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Don’t Make These Costly Tax Mistakes

by Matthew Person on March 16, 2016

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About half of the nation’s taxpayers do their own taxes because they think it will save them money. The truth is that do-it-yourselfers often leave money on the table because they don’t fully understand tax law and miss many opportunities to lower their overall tax bill. From choosing the wrong filing status to not itemizing, many filers leave about $400 on the table, on average, by not claiming all the credits and deductions they could take. The IRS’s primary job is to make sure that you paid all your taxes, not that you got all the benefits you are due. At Person Huff CPA, our job IS to make sure you get all the credits and deductions you are entitled to take, ensuring that you are paying the lowest possible tax. Here are some of the common mistakes people made by people who self-file:

  1. Not Itemizing. Itemizing can save hundreds of dollars in taxes. Only about 1/3 of taxpayers itemize, although millions more should, particularly homeowners. For example, homeowners can deduct mortgage interest, premiums paid for mortgage insurance and interest up to $100,000 borrowed on a home-equity loan or line of credit. As a general rule, if you have deductions that add up to more than the standard deductions (that’s $6,300 if you are single or $12,600 for a married couple filing jointly), then you should be itemizing on your return. And it’s pretty easy to hit those levels if you own a house.
  2. Forgetting Education Expenses. College students or those enrolled in their first four years of higher education are eligible for the American Opportunity Credit, which is currently as much as $2,500 per student for eligible expenses. Beyond those first four years, anyone at any age who took an enrichment course to improve their job prospects can claim the Lifetime Learning Credit on their federal income-tax return. That credit is 20 percent of the first $10,000 of eligible expenses to a maximum of $2,000, and it applies to tuition, enrollment fees and any required books or supplies for just about any post-secondary course.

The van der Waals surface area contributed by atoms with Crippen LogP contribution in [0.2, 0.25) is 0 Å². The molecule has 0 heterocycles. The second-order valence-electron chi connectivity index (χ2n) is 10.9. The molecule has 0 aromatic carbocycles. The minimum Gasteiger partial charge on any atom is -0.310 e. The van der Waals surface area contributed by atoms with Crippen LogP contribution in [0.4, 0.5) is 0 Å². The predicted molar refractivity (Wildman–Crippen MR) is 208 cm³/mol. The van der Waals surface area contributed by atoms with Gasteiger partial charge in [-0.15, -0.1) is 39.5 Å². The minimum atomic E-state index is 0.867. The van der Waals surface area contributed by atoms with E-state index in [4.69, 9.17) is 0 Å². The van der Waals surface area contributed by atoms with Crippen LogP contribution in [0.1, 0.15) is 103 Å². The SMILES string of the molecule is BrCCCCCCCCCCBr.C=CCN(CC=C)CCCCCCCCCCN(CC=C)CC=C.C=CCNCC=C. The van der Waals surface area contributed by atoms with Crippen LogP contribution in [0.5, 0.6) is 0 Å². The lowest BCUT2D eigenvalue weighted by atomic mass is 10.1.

3. Self-Employment Expenses. If you are self-employed or run a side business, there are likely a slew of expenses that can offset your income. Not claiming all appropriate expenses to offset income on a Schedule C or failing to claim income properly on a Schedule C is one of the most common mistakes made by those who self-file.
  4. Choosing the Wrong Filing Status. Choosing the appropriate filing status can be confusing, particularly if your relationship status is also unclear. If you are married, then married filing jointly usually qualifies you for more tax credits, but that’s not always the case. We cover this topic in depth in another article, “Tax Advice For Couples“.
  5. Using Savings to Pay Less Tax. Many people don’t realize that they can make a contribution to a health savings account, retirement account, like an IRA, or college savings account, like a 529 plan, and deduct a portion of that amount.
  6. Dependents Aren’t Just Children. If you are providing more than half of the financial support to care for an elderly parent, which easily adds up if you are paying their monthly rent and a few other expenses, then you are entitled to claim them as a dependent and deduct up to $4,000 on your federal return.

Having your taxes professionally prepared will save you far more than it costs. If you are ready to stop leaving money on the table, contact us today for your FREE tax analysis. We’ll review last year’s return and identify all of the missed opportunities to lower your tax bill this year!

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